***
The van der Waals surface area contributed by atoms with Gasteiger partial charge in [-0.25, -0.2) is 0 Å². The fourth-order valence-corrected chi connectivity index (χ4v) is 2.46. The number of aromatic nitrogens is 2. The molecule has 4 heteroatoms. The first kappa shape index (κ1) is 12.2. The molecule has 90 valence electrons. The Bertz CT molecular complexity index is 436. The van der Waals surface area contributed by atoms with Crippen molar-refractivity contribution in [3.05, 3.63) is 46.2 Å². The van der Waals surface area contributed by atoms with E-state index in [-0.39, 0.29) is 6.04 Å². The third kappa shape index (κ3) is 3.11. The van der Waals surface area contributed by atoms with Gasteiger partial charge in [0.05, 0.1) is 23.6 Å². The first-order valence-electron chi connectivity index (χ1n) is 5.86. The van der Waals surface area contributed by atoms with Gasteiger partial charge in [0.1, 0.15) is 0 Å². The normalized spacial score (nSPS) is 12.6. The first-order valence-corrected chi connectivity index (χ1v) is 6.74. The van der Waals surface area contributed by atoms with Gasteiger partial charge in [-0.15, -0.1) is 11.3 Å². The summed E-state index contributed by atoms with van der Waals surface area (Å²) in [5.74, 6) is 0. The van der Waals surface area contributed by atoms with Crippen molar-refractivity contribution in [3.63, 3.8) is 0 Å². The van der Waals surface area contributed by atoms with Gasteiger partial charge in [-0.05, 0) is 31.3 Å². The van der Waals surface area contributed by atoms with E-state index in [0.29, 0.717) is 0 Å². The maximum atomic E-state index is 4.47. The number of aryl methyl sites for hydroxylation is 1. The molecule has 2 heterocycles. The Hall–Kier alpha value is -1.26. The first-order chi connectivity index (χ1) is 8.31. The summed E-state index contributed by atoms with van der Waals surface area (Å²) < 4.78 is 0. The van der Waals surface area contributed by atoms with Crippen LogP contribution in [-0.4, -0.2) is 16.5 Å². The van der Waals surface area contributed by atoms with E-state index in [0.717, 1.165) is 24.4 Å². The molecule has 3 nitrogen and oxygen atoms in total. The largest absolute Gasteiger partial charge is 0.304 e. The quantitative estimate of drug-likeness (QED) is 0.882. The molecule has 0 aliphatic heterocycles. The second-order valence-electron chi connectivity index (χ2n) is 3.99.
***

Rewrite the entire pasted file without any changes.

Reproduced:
The van der Waals surface area contributed by atoms with Gasteiger partial charge in [-0.25, -0.2) is 0 Å². The fourth-order valence-corrected chi connectivity index (χ4v) is 2.46. The number of aromatic nitrogens is 2. The molecule has 4 heteroatoms. The first kappa shape index (κ1) is 12.2. The molecule has 90 valence electrons. The Bertz CT molecular complexity index is 436. The van der Waals surface area contributed by atoms with Crippen molar-refractivity contribution in [3.05, 3.63) is 46.2 Å². The van der Waals surface area contributed by atoms with E-state index in [-0.39, 0.29) is 6.04 Å². The third kappa shape index (κ3) is 3.11. The van der Waals surface area contributed by atoms with Gasteiger partial charge in [0.05, 0.1) is 23.6 Å². The first-order valence-electron chi connectivity index (χ1n) is 5.86. The van der Waals surface area contributed by atoms with Gasteiger partial charge in [0.1, 0.15) is 0 Å². The normalized spacial score (nSPS) is 12.6. The first-order valence-corrected chi connectivity index (χ1v) is 6.74. The van der Waals surface area contributed by atoms with Gasteiger partial charge in [-0.15, -0.1) is 11.3 Å². The summed E-state index contributed by atoms with van der Waals surface area (Å²) in [5.74, 6) is 0. The van der Waals surface area contributed by atoms with Crippen molar-refractivity contribution in [3.63, 3.8) is 0 Å². The van der Waals surface area contributed by atoms with Gasteiger partial charge in [-0.05, 0) is 31.3 Å². The van der Waals surface area contributed by atoms with E-state index in [0.29, 0.717) is 0 Å². The maximum atomic E-state index is 4.47. The number of aryl methyl sites for hydroxylation is 1. The molecule has 2 heterocycles. The Hall–Kier alpha value is -1.26. The first-order chi connectivity index (χ1) is 8.31. The summed E-state index contributed by atoms with van der Waals surface area (Å²) < 4.78 is 0. The van der Waals surface area contributed by atoms with Crippen LogP contribution in [-0.4, -0.2) is 16.5 Å². The van der Waals surface area contributed by atoms with E-state index in [0.717, 1.165) is 24.4 Å². The molecule has 3 nitrogen and oxygen atoms in total. The largest absolute Gasteiger partial charge is 0.304 e. The quantitative estimate of drug-likeness (QED) is 0.882. The molecule has 0 aliphatic heterocycles. The second-order valence-electron chi connectivity index (χ2n) is 3.99.